Boeing's Starliner goes back to the factory: NASA launch on hold

Boeing is moving the troubled Starliner back to its factory, after NASA scrubbed the spacecraft's launch last week over valve failures in the propulsion system. The Orbital Flight Test-2 (OFT-2) had been intended to show that the CST-100 could safely reach the International Space Station and return, but instead it revealed things still weren't quite ready for primetime.

13 key valves in the Starliner's system failed to open as they were intended to, with the fault spotted during the launch countdown. Boeing and NASA moved the Starliner back into the staging area, still attached to the United Launch Alliance Atlas V rocket, where engineers from the company have been trying to unstick the valves for more than a week.

As of yesterday, four valves were still refusing to open. Boeing today confirmed that it had conceded defeat as to how much it could do with the CST-100 spacecraft in place, and will be destacking it from the Atlas V. Then, it will be moved back to the Commercial Crew and Cargo Processing Facility (C3PF), where Boeing says it will undertake "deeper-level troubleshooting of four propulsion system valves" to figure out what went wrong.

"Mission success in human spaceflight depends on thousands of factors coming together at the right time," John Vollmer, vice president and program manager on Boeing's Commercial Crew Program. "We'll continue to work the issue from the Starliner factory and have decided to stand down for this launch window to make way for other national priority missions."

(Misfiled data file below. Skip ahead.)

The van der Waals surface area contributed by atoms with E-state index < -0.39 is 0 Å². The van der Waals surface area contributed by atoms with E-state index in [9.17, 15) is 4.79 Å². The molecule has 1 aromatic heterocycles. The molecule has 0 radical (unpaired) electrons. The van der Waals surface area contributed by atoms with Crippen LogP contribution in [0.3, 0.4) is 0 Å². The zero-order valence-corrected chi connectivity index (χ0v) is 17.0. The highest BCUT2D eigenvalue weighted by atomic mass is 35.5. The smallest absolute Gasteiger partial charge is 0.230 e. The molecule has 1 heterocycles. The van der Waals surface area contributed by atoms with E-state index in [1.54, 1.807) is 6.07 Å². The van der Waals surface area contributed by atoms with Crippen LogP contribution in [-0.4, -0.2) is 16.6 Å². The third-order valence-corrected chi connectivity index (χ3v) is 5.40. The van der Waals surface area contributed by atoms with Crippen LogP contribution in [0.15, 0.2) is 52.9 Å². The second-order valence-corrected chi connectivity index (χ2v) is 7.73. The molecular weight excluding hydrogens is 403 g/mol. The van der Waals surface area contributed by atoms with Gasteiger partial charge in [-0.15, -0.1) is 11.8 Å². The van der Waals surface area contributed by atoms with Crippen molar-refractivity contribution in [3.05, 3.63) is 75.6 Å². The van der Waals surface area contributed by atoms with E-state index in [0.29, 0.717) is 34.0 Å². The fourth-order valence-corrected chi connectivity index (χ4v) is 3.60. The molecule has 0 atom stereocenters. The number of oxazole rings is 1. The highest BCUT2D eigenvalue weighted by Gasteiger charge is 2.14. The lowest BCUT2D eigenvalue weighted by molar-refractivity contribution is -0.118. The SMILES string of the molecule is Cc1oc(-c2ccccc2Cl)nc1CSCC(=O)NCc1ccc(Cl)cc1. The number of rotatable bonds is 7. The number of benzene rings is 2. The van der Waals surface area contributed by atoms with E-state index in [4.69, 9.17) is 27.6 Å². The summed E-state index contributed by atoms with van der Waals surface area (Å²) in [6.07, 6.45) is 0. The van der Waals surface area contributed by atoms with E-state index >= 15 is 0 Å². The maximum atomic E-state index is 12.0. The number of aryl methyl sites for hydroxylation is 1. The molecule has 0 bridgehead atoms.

It means that Boeing will have to agree a new launch date with NASA and ULA, though that can only happen when the valve flaw is figured out.

One early possibility had been that a nearby lightning strike while the Starliner was on the launch pad could have caused the issue, though Boeing says it had undertaken diagnostics after that worse-than-anticipated storm and not found anything at fault. What appears to be the issue is moisture getting into the valves; there, it's reacting with the nitrogen tetroxide which the CST-100 uses as an oxidizer for its thrusters, and which appears to be somehow getting through the Teflon seals.

The resulting nitric acid has led to corrosion, and the issue with the valves that Boeing is now trying to address. As for whether that will involve a fix, or a more significant redesign, Boeing isn't sure. "It's too early to say," John Vollmer, vice president and program manager of Boeing's Commercial Crew Program, said today. "We've gotta go look at the valve itself and look at that root cause."

"We've got to go see if there's something with the design that's causing the moisture penetration into the solenoid cavity," Vollmer added.

Depending on the length of time that fix all takes, the eventual OFT-2 launch for Starliner could be pushed well back. Currently, the next potential opening would be in mid-October, but it's just as likely that the mission might be delayed until 2022. "It's probably too early to say whether it's this year or not," Vollmer conceded.